Historical perspectives cannot be understood from the present-day vantage point without taking into consideration the context in which these ideas were formed. Thankfully, we have millions of resources at our fingertips through books, articles and the internet to help us get a broader understanding of the times when these perspectives developed.
It is inspiring to know that a Muslim-Turkish tribe of 40 tents would grow over the next 700 years into the force that would be known as the Ottomans – a force that would shape and influence vast regions and people.
History books call the Ottomans one of the longest-surviving states in world history but just as other nations and empires before, in the face of turmoil it too eventually collapsed.
Ottomans and Africa
The Ottoman-era spanned from 1299 to 1922, with Ottoman initially being a principality in Anatolia. The name Ottoman derived from the founder of the Ottomans, "Osman" in Turkish and "Othman" in English. Over the years, the Ottomans saw the reigns of 36 sultans, who expanded their rule over three continents, bringing together people of different religions, ethnicities and beliefs under one empire.
The Ottomans maintained a presence in Africa until the signing of the Treaty of Orchy with Italy in 1912, which also conceded Tripoli, the last Ottoman land, to Italy.
The Ottoman's first conquest in Africa was Egypt, with whose cultural, economic and political ties gradually improved over the Ottoman era.
Since Egypt was the largest Muslim country on the continent the Ottomans saw it as their responsibility to protect the Muslim community from imposing colonial powers. This move triggered disagreements, clashes and wars between the Ottomans and colonial powers of the time who also had an interest in the region, namely Portugal, the Netherlands, France and Britain.
The Ottomans took on the colonial powers to protect the identity and beliefs of the African people, who were already in dire straits from the colonial imposition. Eventually, certain African states even sent representatives to the Ottomans, requesting both aid and protection from the colonial powers.
The Ottomans brought the local sultans of African nations under their protection and sent aid when requested. In the 1510s Libyan Muslims, who had survived Spanish persecution when Tripoli fell to Spain, sent a delegation to the Ottomans. Eventually, the Ottomans rescued the Libyans by conquering Tripoli from Spain in 1551.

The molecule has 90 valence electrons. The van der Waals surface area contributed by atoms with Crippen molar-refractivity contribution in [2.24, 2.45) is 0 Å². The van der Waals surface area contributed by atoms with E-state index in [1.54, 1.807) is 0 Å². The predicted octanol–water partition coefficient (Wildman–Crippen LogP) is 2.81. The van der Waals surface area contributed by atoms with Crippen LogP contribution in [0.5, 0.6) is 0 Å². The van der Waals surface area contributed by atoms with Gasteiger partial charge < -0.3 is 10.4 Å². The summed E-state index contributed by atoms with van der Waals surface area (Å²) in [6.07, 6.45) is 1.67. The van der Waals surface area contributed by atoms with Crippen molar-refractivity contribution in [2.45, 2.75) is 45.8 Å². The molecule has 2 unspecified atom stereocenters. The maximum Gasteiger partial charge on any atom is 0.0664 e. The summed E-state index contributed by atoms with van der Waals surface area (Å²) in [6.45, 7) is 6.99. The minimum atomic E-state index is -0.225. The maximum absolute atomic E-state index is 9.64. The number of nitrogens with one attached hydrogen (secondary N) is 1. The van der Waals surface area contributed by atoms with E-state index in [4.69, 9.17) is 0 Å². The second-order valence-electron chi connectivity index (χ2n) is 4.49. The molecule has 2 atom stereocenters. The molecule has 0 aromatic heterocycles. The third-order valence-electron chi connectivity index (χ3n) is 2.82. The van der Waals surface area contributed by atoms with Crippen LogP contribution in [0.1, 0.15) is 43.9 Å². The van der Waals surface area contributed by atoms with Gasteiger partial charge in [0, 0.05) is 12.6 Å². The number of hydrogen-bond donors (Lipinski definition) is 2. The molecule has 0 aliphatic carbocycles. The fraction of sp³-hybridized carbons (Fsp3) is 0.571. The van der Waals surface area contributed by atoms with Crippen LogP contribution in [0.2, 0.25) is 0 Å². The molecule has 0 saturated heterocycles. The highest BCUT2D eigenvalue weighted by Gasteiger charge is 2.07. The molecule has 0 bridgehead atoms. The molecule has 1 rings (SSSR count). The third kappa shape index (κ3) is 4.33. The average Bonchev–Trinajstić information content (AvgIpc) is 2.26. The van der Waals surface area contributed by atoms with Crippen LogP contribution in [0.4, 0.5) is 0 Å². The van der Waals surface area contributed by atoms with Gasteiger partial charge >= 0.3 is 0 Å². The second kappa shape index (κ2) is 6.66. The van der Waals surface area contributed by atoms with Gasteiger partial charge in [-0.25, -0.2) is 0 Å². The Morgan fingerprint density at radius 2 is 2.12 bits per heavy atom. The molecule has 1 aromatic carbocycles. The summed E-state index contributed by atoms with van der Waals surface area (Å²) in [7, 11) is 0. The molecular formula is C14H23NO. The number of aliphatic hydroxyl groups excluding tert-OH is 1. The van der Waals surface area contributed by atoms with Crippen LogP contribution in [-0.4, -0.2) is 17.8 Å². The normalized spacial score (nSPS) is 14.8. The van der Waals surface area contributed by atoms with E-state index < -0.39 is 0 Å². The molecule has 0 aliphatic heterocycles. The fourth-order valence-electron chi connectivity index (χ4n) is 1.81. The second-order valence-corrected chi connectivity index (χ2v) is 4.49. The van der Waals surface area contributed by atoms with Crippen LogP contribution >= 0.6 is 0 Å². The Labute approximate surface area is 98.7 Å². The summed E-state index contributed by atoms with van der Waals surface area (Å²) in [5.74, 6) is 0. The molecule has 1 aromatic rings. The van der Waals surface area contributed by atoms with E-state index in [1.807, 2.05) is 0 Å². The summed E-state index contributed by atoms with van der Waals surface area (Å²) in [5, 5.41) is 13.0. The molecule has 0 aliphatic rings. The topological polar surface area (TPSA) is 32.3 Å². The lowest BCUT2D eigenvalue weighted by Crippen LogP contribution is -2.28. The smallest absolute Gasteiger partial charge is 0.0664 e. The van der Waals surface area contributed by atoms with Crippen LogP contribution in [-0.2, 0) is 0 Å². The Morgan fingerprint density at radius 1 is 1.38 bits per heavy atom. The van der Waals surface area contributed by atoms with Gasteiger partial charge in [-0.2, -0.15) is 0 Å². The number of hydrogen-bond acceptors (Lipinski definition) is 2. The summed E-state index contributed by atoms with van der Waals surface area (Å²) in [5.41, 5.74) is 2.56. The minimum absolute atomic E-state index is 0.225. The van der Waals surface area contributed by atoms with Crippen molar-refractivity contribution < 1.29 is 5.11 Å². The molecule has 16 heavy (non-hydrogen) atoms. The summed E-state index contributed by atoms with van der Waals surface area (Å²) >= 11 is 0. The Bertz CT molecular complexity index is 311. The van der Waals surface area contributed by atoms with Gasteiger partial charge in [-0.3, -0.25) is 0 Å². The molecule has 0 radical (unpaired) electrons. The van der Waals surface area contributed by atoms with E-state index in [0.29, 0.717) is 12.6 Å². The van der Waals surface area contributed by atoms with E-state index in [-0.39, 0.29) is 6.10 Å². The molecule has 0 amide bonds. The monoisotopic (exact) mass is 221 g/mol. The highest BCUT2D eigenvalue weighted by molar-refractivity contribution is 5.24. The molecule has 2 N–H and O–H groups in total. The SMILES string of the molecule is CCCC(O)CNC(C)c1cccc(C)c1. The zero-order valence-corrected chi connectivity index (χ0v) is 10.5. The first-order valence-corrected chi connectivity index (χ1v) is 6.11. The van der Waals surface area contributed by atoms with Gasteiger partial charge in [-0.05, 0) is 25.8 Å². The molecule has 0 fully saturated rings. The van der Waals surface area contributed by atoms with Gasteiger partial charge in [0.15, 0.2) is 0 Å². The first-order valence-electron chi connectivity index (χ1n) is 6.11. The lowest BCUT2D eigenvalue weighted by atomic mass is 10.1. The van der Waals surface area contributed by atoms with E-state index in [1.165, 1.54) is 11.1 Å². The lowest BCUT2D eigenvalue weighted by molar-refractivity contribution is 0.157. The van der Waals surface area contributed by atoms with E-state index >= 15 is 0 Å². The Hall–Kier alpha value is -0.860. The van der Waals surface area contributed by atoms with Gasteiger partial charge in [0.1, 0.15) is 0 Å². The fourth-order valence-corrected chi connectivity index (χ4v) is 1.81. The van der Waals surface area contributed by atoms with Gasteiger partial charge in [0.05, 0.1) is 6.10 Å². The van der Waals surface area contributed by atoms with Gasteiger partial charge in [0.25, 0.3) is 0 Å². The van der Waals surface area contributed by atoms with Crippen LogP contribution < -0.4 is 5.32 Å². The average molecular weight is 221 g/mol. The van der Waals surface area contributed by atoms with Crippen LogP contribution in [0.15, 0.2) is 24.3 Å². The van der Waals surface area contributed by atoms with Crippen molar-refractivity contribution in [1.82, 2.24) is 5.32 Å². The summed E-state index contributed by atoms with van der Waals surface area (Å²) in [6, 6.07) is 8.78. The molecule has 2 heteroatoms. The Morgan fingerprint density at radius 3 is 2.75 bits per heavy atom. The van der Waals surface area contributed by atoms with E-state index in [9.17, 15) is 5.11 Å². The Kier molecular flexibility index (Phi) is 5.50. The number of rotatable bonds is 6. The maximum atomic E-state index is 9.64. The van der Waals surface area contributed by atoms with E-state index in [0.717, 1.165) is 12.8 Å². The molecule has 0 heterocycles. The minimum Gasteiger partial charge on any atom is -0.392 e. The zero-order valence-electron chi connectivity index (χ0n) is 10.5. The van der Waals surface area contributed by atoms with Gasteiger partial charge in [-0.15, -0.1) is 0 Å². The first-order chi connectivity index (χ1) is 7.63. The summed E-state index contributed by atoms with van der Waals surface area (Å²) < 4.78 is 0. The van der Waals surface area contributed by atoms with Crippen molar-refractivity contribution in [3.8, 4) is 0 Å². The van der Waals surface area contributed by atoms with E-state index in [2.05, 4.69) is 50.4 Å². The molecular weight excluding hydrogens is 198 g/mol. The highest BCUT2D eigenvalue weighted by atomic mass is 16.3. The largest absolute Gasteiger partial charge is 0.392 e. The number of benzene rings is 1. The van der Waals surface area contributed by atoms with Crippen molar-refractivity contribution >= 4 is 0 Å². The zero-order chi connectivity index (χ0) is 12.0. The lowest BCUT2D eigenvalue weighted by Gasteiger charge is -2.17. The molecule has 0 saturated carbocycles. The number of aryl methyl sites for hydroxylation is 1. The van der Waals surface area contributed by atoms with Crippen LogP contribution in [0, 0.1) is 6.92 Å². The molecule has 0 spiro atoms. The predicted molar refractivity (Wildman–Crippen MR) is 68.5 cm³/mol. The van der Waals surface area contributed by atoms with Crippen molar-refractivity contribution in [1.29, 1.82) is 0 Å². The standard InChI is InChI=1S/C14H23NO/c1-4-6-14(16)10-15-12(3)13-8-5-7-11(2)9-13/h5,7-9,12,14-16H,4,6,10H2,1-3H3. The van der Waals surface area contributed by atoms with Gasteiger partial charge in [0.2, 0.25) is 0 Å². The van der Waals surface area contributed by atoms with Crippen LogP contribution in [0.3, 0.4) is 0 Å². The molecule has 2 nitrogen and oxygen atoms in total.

While the Ottoman State continued to expand, Andalus – also known as Muslim Spain – was struggling to exist. Eventually, the Andalusian state collapsed in 1492 with many Muslims (Moriscos) compelled to convert to Christianity while thousands were expelled from Spain.
The Ottomans were onhand amid the chaos to help Andalusian Muslims escape oppression, relocating thousands of them to Tunisia and Algeria. According to professor and historian Süleyman Kızıltoprak, nearly 500,000 Muslims were relocated from Spain to Africa.
The Ottoman state was a tough rival for colonial powers and eventually, once the Ottomans were in decline, the regions under their protection were quickly divided among its opponents. The regions invaded and nabbed by colonials from the Ottomans include Egypt, Libya, Algeria, Tunisia, Sudan, Eritrea, Djibouti, Somalia, Niger and Chad.
The Ottomans watched over these countries for centuries, batting off colonialists. Our ancestors lived side by side before the African nations were carved up by the Western powers. The Ottoman presence in Libya lasted almost 500 years, 459 years in Egypt and over 300 years in Tunisia, Algeria, Eritrea and Somalia.
Eventually, the Western powers' goal of invading and exploiting Africa was achieved with Algeria and Tunisia being colonized by France in 1830 and 1881, while Britain took Egypt in 1882, and Italy claimed Tripoli in 1911.
Since Africa's colonization by Western nations, the continent has experienced brutality, oppression, slavery, genocide, repression and forced assimilation in an attempt to erase their local customs and values.
The difference between the colonial powers and the Ottomans was that the latter's approach in Africa centered around Islamic and traditional values, which allowed for kinship to develop between them and the local communities.
While the Western nations abused their power in Africa, the Ottomans built mosques, schools, bridges, ports and libraries, hand in hand with the locals.
The Ottomans acted as a barrier, protecting the African people from colonial rule for centuries. History books document the mercilessness of Britain, France, Spain, Portugal, the Netherlands, Italy and others in dealing with those who contest their rule.
The 20th century brought with it the end of imperialism, leaving former colonies left to deal with the aftermath of border disputes, ethnic clashes, as well as political and economic uncertainty in the 21st century.
There are many reasons why any nation with colonial inclinations would feel uneasy about the lingering Ottoman presence in Africa since the Ottomans fought alongside locals to contain colonial advances.
The Ottomans represented anti-colonialism, resistance, brotherhood, loyalty, unity and solidarity – all of which pose a threat to those wanting to dominate the region.
*Ph.D. candidate in international relations at the University of Malaya, Malaysia